Subscriber login Close [x]
remember me
You are not logged in.


Published:  23 July, 2008

By Giles Fallowfield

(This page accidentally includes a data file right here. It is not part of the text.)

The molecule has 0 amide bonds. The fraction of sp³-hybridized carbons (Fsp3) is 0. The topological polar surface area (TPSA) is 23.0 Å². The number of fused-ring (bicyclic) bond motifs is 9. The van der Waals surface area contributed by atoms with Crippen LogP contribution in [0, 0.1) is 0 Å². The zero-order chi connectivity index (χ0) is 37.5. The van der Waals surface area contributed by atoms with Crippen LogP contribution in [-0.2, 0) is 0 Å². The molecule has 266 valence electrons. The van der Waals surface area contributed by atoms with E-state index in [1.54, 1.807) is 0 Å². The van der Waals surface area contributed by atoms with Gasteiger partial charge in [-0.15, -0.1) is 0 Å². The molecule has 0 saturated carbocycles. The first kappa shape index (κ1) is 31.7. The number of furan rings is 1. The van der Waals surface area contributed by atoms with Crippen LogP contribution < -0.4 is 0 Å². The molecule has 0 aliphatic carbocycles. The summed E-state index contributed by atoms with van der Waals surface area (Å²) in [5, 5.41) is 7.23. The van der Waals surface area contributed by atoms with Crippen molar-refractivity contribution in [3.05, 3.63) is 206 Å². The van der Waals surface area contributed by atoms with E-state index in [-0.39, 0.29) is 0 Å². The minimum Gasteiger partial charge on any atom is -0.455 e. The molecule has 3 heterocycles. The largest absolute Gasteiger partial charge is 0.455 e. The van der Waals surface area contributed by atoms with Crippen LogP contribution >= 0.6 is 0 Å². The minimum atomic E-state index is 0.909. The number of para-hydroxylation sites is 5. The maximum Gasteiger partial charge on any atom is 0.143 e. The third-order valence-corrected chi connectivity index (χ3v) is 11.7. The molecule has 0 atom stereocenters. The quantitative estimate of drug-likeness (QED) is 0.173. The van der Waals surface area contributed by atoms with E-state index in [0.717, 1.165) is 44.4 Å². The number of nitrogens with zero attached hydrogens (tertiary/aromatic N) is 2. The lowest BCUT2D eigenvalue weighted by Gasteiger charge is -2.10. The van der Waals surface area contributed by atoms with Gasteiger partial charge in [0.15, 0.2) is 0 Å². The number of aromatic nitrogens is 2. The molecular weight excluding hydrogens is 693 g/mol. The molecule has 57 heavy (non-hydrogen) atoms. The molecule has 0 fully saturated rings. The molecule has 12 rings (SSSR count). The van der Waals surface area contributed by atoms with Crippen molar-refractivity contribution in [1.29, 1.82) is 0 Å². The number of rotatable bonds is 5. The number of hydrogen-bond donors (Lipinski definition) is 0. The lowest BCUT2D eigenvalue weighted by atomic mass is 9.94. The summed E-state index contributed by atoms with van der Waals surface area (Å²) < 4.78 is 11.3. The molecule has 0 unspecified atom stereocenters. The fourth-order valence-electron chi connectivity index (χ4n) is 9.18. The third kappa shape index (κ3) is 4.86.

Massive cuts in the retail price of Champagne are not being funded solely by cheaper grey market' stock sourced outside the UK. Supermarkets appear increasingly ready to pare back profit margins, far below the customary 30%, in their efforts to gain an edge over competitors. Neither Sainsbury's nor Tesco made any money on the half-price' Champagne deals they ran over Easter, although Sainsbury's is thought to have cut its single bottle price on tertiary brand Charles de Muret to 6.99 (below the break even' level) two days after Tesco started selling P Boutet at 7.49 on Monday 25 March. While Sainsbury's secured the required million bottles from supplier Duval-Leroy in the second half of 2001, when the ex-cellars price was weaker than it is today, it will have paid no less than FFr46 or FFr47 a bottle (the price has now drifted up to FFr52 or more). Even if the supermarket giant paid as little as FFr45 a bottle, once duty, freight and VAT are added it would need a shelf price of over 7 to be in profit. If many consumers took advantage of the additional 5% discount available in both stores on purchases of six bottles or more (bringing Sainsbury's price down to 6.64), losses will have neared 1 a bottle. The latest round of deep discounting began in January, when ASDA slashed the price of Lanson Black Label by 7 to 11.96, in an offer that still has two weeks to run (to 21 April). Although grey market' Lanson has been widely available over the past six months, ASDA is understood to have bought its stock from the UK arm of brand owner Marne & Champagne at the normal price, suggesting a profit margin closer to 5%, the margin on which French supermarkets operate. The lowest recent price on Champagne in France, where it is illegal to sell below cost, was e8.75 (FFr57.4) at the Carrefour hypermarket in Calais,in March.